I’d be interested to see how anyone can “promote analytical thinking” as well as teach a “sufficiency economy” , as while the philosophy of “sufficiency” (essentially moderation) has rightly been applauded the practicalities and implementation have proved impossible for successive governments unless everyone has “sufficient” to start with – fine for the “haves” as they have no need to borrow (the main issue to be avoided), but not so much for the “have-nots” who don’t and who are consequently unavoidably and inevitably dependent on the “haves” for their jobs and livelihoods.

    • Avatar

      preesy chepuce

      October 27, 2020 at 9:51 pm

      Is something to do with the Green Movement? sustainability -> sufficiency -> subsistence.

      And they still say Malthus was nuts!

      Is some poor terrified academic going to be told what the new meaning of “analytical” is?

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Protests

US senators introduce resolution in support of Thailand’s pro-democracy movement

Maya Taylor

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US senators introduce resolution in support of Thailand’s pro-democracy movement | The Thaiger
PHOTO: Getty Images

The US Senate has called on the Thai government to end violence against political activists, as it introduced a resolution in support of the pro-democracy movement. 9 members of Congress introduced the resolution, including Thai-American senator Tammy Duckworth, who has previously served in the US military.

“As a Thai-American who fought to protect the right to peacefully protest here at home, I know that both the longstanding, strong relationship between the US and Thailand as well as every individual’s inalienable democratic rights are critically important to uphold and defend. Thailand is a strong partner with the US, both in terms of our shared national security priorities and economic relations, and the Thai people have a proud history of democratic reform. I urge Thai leadership to listen to the people and respect the democratic principles at the heart of the government they’ve worked so hard to form.”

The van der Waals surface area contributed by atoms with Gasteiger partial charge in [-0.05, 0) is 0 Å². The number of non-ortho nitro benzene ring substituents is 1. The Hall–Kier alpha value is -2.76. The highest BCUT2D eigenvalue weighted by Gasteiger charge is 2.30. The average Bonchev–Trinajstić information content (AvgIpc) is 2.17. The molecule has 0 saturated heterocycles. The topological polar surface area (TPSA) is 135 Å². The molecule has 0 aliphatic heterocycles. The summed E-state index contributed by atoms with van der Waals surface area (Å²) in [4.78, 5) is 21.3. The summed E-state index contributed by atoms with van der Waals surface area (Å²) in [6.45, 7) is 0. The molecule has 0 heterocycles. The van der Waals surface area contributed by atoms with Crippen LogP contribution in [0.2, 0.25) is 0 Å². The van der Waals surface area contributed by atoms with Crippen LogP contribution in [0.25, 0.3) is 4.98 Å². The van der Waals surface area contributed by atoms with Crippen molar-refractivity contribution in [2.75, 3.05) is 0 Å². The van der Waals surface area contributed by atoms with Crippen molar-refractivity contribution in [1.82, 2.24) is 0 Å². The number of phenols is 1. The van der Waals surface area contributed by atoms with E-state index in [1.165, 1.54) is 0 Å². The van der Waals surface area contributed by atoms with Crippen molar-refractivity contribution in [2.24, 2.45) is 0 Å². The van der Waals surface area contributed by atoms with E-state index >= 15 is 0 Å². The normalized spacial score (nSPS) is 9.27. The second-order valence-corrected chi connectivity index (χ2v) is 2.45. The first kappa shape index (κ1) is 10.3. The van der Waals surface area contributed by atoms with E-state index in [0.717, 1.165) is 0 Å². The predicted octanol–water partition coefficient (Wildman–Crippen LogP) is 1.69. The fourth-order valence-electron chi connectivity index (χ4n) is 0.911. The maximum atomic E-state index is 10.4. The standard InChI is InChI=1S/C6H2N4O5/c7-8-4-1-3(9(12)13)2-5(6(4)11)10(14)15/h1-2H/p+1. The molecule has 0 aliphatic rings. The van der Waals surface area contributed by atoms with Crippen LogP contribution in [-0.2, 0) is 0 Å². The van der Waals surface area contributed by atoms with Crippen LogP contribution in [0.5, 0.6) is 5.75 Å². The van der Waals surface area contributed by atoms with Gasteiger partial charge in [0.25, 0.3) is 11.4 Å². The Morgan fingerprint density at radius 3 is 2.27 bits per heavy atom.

A press release from the Senate says the resolution, “underscores the United States’ commitment to human rights, democracy and the rule of law in Thailand. The senators’ resolution follows recent demonstrations by Thailand’s pro-democracy movement, which have been met with violence and repression by the country’s monarchy and government.”

The resolution says the military-drafted 2017 Constitution is at the root of the problem, accusing it of eroding democracy and the protection of citizens’ rights in the Kingdom. It points out that in the 2019 election, PM Prayut Chan-o-cha managed to maintain his grip on power through the support of an unelected Senate appointed by the military. The election is seen by many independent monitoring groups as having been deeply flawed and skewed in favour of the PM and his administration.

The resolution also criticises the dissolution of the opposition party, Future Forward, saying that process too was flawed and based on spurious accusations. It also claims the Thai government has not done enough to investigate the enforced disappearances and killings of Thai political activists elsewhere in Asia.

The government’s response to the ongoing political protests has also come in for criticism, with the resolution saying it consists of, “intimidation tactics, surveillance, harassment, arrests, violence and imprisonment”, prompting UNICEF to voice concern over the risks to children attending political rallies.

Meanwhile, Senator Bob Menendez says pro-democracy activists in Thailand are only seeking what’s fair.